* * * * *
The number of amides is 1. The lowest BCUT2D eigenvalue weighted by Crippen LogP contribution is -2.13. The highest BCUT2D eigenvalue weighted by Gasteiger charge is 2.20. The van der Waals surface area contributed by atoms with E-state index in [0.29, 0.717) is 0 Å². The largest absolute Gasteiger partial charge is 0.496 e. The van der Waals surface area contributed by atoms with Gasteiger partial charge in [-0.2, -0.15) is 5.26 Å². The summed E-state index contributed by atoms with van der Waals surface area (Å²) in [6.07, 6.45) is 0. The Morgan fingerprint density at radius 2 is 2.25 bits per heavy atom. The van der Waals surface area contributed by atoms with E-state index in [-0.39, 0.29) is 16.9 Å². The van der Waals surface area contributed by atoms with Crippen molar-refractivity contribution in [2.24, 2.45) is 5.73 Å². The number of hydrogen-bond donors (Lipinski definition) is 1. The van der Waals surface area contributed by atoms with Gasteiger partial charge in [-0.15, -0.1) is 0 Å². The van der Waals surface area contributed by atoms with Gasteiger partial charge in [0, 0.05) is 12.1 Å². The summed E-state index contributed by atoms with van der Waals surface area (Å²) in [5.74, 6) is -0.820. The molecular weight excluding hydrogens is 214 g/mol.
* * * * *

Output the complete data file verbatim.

The number of amides is 1. The lowest BCUT2D eigenvalue weighted by Crippen LogP contribution is -2.13. The highest BCUT2D eigenvalue weighted by Gasteiger charge is 2.20. The van der Waals surface area contributed by atoms with E-state index in [0.29, 0.717) is 0 Å². The largest absolute Gasteiger partial charge is 0.496 e. The van der Waals surface area contributed by atoms with Gasteiger partial charge in [-0.2, -0.15) is 5.26 Å². The summed E-state index contributed by atoms with van der Waals surface area (Å²) in [6.07, 6.45) is 0. The Morgan fingerprint density at radius 2 is 2.25 bits per heavy atom. The van der Waals surface area contributed by atoms with E-state index in [-0.39, 0.29) is 16.9 Å². The van der Waals surface area contributed by atoms with Crippen molar-refractivity contribution in [2.24, 2.45) is 5.73 Å². The number of hydrogen-bond donors (Lipinski definition) is 1. The van der Waals surface area contributed by atoms with Gasteiger partial charge in [-0.15, -0.1) is 0 Å². The van der Waals surface area contributed by atoms with Gasteiger partial charge in [0, 0.05) is 12.1 Å². The summed E-state index contributed by atoms with van der Waals surface area (Å²) in [5.74, 6) is -0.820. The molecular weight excluding hydrogens is 214 g/mol.